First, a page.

I spent four years in the U.S. Air Force after high school. The reason I joined are somewhat layered, but for simplicity’s sake, I did it to get away from home and because I wasn’t quite sure how to make college a reality.
During my first year on active duty, I was tasked to a training exercise in Ft. Polk, Louisiana. That’s an Army base and home to a very robust training facility. We were there for an joint exercise with the Army and at the time, I was one of three people from my unit participating.
The experience was trying and the food was horrible. Still, I learned to make the best of it. There wasn’t any getting out of it at that moment, so you had to learn pretty quickly to adapt. For whatever reason, the senior leaders I encountered were always nice to me and saw something in me. As a result, I was often put in situations to succeed and my wins were celebrated loudly.
However, the story I cite as the circumstance that propelled me to college happened during this exercise at 3am. I’d been up for about 30 hours or so, I was 19 years old and I’d decided to sleep outside because the tent was too hot in the Louisiana summer where even at night it didn’t get very cold. I was sleeping on a field hospital stretcher in lieu of a bed and my sleeping bag was too hot to sleep in. Just as I started to doze off, I was woken up by the Sergeant from another unit I was working with.
You see, while my “day job” was as a network administrator and help desk guy, my actual job was as a Radio Communications Systems Operator. Not only were we tasked with communicating sensitive information via radios, we had to know how to setup field antennas and break them down. It’s interesting and mind-numbing stuff all at once.
Anyway, the Sergeant wakes me up and tells me that the antenna broke and we had to fix it. So we’re sitting in the dark, with a flashlight both of us with barely any sleep at all trying to figure out whatever this problem is. Secret is, the problem wasn’t a real problem at all but one invented by the training cadre to test our patience. They knew we were working on barely any sleep and it was the middle to the end of the exercise. It was all part of the test.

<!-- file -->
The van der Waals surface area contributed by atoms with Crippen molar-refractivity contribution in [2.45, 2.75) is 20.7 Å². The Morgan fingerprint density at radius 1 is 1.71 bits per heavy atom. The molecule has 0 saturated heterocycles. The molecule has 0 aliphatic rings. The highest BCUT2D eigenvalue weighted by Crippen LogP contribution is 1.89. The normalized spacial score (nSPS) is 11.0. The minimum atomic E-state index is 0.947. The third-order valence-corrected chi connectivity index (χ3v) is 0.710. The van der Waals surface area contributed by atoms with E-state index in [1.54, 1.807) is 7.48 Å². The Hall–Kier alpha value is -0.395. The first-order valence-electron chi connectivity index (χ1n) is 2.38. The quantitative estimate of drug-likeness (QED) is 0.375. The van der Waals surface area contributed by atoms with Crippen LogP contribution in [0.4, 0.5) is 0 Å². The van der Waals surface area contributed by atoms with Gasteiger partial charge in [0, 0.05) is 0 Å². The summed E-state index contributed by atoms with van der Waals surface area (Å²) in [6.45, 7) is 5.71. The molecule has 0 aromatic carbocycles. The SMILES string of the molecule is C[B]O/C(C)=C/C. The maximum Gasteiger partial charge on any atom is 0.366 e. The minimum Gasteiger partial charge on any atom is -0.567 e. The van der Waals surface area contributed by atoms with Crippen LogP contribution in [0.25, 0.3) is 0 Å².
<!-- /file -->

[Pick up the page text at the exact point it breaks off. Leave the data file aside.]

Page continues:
We eventually fix the antenna and I go back to my little spot to get a bit more sleep. Only to be woken up a few minutes later by a real helicopter touching down to pick up “patients” as part of the exercise.
It was at this moment that I decided, “If I can do this, I can go to college.” I eventually did just that and graduated a few years after my enlistment ended. There’s a reason that story resonates over the years. It’s not just because it’s sort of a ridiculous situation — people who travel to real warzone surely have more traumatic and poignant stories of real triumph — but I relate my situation to the workplace and how there are moments when things are less than convenient or ease to manage and require us to dig deeper than we were expecting. Whether it’s a tight deadline you weren’t anticipating or trying to make sense of a difficult project without much direction. These situations are no comparison for life or death, but they’re still a chance to test where we are and how we’re going to react.
In so many life situations, I’ve found myself facing what I can see as a legitimate crossroads. I might have forgotten how I respond in those situations when I don’t deal with them as much as I once did, but all it takes is a moment’s notice to retreat back to being the person you know you have the strength and fortitude to be.
We can’t always go at 100mph. We just have to know when it comes time to overclock our internal engines that we can muster the drive to accelerate to where we need to be.